Last night, a chat conversation with my cousin Pooja who lives in Goa spoke of the absolute excitement about the elections in our constituency of St Cruz, a bit outside Panjim. The villagers are being wooed by promises of better infrastructure and connectivity and of course, the possibility of real estate development is a huge lure for politicians in wards surrounding Goa’s large cities, where several residential projects are mushrooming in a rather haphazard manner.
An infamously corrupt and flamboyant local politician Babush Monsterrat from nearby Talegaon, she told me, was contesting from St Cruz this time round. Of course, his wife was contesting from their home seat, which got us into a discussion about women often being dummy candidates.
Last week, I was having dinner with friends, one of whom is from Pune. The recently concluded elections for the 152 seats of the Pune Municipal Corporations, this friend informed me, resulted in 51% of the seats occupied by women corporators, who number 78 as opposed to 74 men. This means that beyond the reserved seats, several women have won general seats as well. The number of woman applicants this year was 1,260 as against 2,080 men. The NCP and Congress gave tickets to 76 women, out of which 24 NCP and 14 Congress woman leaders secured a place in the House. Again, many of these could be dummy candidates put up by male politicians (husbands, fathers) who are seeing a decline in their political fortunes, or have criminal charges against them, or are embroiled in some controversy. Even so, locals feel there are many noteworthy, serious women politicians in power, which is a heartening thought.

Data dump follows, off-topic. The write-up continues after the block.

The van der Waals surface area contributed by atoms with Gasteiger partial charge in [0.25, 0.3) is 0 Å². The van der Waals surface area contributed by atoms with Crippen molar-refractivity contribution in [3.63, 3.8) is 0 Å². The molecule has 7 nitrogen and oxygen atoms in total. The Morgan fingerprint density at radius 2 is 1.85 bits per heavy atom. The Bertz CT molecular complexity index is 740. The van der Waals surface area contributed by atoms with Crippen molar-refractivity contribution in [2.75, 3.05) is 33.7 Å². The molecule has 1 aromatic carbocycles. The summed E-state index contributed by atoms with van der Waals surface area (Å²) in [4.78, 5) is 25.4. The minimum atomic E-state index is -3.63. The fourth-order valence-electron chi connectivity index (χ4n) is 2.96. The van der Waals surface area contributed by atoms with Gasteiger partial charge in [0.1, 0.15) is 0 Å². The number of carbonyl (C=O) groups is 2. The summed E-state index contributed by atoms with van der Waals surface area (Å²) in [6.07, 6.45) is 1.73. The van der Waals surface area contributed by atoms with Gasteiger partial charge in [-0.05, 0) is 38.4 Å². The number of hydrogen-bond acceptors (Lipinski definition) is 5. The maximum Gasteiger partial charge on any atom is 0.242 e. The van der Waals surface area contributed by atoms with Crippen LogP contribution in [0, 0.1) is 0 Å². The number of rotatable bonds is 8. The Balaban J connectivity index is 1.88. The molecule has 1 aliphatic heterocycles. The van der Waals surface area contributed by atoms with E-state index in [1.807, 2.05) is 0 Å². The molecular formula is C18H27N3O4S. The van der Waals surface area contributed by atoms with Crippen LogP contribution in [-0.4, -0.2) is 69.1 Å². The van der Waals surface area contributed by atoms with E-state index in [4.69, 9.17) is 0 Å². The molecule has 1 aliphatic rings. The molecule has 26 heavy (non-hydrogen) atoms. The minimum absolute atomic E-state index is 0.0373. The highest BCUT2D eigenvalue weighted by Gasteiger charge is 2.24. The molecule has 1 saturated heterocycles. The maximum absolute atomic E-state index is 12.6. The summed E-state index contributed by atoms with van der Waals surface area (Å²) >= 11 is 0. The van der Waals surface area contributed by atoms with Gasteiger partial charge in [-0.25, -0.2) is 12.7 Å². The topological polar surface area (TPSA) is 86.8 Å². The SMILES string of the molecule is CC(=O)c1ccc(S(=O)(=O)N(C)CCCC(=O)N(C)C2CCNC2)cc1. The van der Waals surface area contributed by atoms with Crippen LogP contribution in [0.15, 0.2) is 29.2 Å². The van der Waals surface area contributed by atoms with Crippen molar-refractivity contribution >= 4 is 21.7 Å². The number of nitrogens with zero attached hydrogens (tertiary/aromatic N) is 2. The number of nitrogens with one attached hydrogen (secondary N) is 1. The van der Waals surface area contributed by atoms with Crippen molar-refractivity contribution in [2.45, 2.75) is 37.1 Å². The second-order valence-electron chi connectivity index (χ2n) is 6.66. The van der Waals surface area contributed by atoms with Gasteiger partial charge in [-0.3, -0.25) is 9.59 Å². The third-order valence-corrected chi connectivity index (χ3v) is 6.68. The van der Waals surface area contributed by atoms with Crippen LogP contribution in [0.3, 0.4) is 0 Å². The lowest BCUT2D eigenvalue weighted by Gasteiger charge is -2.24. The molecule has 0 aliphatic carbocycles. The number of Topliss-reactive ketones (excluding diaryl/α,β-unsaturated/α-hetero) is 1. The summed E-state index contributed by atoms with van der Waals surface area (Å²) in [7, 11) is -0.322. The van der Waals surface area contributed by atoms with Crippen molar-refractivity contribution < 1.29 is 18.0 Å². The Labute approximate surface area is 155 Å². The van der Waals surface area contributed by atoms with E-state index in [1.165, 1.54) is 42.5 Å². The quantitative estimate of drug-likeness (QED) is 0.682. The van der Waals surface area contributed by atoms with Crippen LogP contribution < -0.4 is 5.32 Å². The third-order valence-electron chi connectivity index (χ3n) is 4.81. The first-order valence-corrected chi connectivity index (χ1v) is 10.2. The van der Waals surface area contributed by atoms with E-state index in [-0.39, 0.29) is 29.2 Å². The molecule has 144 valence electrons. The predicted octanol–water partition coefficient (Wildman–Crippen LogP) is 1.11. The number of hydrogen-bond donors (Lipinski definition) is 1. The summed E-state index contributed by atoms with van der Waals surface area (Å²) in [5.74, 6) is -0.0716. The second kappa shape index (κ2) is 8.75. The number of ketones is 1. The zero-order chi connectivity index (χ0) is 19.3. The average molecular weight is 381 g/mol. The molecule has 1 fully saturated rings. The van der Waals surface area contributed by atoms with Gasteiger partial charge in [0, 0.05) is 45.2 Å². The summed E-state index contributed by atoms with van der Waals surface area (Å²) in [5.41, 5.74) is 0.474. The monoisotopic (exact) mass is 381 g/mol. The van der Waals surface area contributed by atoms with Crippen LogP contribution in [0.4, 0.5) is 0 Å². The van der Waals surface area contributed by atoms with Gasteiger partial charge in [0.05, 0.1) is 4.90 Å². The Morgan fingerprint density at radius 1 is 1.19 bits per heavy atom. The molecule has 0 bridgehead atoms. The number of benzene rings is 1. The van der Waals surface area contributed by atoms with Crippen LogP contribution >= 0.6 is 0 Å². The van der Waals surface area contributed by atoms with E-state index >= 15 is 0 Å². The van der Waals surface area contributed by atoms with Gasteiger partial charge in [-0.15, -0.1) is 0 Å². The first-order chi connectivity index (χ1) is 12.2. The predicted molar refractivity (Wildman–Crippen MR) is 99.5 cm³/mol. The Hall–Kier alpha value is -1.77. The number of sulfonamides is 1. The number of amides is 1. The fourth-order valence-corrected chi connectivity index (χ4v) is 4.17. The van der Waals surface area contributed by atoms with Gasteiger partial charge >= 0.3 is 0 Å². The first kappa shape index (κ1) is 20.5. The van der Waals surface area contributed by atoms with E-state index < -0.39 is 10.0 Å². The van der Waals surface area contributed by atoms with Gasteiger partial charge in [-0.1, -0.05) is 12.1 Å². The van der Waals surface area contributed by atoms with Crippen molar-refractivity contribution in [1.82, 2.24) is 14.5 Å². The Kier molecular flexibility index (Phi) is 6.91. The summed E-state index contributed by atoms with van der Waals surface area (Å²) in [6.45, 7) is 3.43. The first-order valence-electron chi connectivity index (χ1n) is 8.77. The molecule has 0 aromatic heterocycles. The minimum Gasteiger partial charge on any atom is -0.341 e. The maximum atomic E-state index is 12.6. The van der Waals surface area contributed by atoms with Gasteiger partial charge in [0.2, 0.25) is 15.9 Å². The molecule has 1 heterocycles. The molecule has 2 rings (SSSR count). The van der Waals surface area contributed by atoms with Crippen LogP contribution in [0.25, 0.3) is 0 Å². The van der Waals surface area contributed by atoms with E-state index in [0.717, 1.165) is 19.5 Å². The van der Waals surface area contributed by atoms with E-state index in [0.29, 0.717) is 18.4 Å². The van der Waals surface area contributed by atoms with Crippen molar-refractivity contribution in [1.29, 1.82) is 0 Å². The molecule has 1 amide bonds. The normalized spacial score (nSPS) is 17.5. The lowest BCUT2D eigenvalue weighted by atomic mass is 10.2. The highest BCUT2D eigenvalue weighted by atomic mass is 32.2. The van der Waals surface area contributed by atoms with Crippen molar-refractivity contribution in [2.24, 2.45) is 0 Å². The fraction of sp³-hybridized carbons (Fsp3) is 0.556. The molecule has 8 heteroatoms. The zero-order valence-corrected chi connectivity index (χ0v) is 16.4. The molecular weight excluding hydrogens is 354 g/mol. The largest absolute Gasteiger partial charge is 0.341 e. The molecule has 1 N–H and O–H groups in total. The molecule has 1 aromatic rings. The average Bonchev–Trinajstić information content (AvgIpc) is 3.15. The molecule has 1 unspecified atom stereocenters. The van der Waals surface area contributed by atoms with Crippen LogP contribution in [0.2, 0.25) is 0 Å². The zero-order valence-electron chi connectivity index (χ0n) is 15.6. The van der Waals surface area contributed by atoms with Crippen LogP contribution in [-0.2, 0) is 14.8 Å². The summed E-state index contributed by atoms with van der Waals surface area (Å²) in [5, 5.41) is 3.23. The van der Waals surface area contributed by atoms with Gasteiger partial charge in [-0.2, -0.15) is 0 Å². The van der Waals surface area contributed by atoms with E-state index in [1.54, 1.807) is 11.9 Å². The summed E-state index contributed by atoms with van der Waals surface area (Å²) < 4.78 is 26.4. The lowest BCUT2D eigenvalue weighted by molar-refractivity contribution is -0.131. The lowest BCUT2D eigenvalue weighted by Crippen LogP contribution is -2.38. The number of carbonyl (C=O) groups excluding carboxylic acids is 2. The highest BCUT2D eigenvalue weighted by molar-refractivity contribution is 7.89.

It is unclear what these changes mean for our cities and citizens. Unfortunately, better voter turnout in a democracy does not result in better politicians, better governance or better accountability. More needs to be done to make politicians accountable to the people, and a lot needs to be done to mobilize communities to debate issues, list priorities and place adequate pressure on governments and bureaucracies to perform; but getting the middle class slightly more excited about elections is a good start, don’t you think?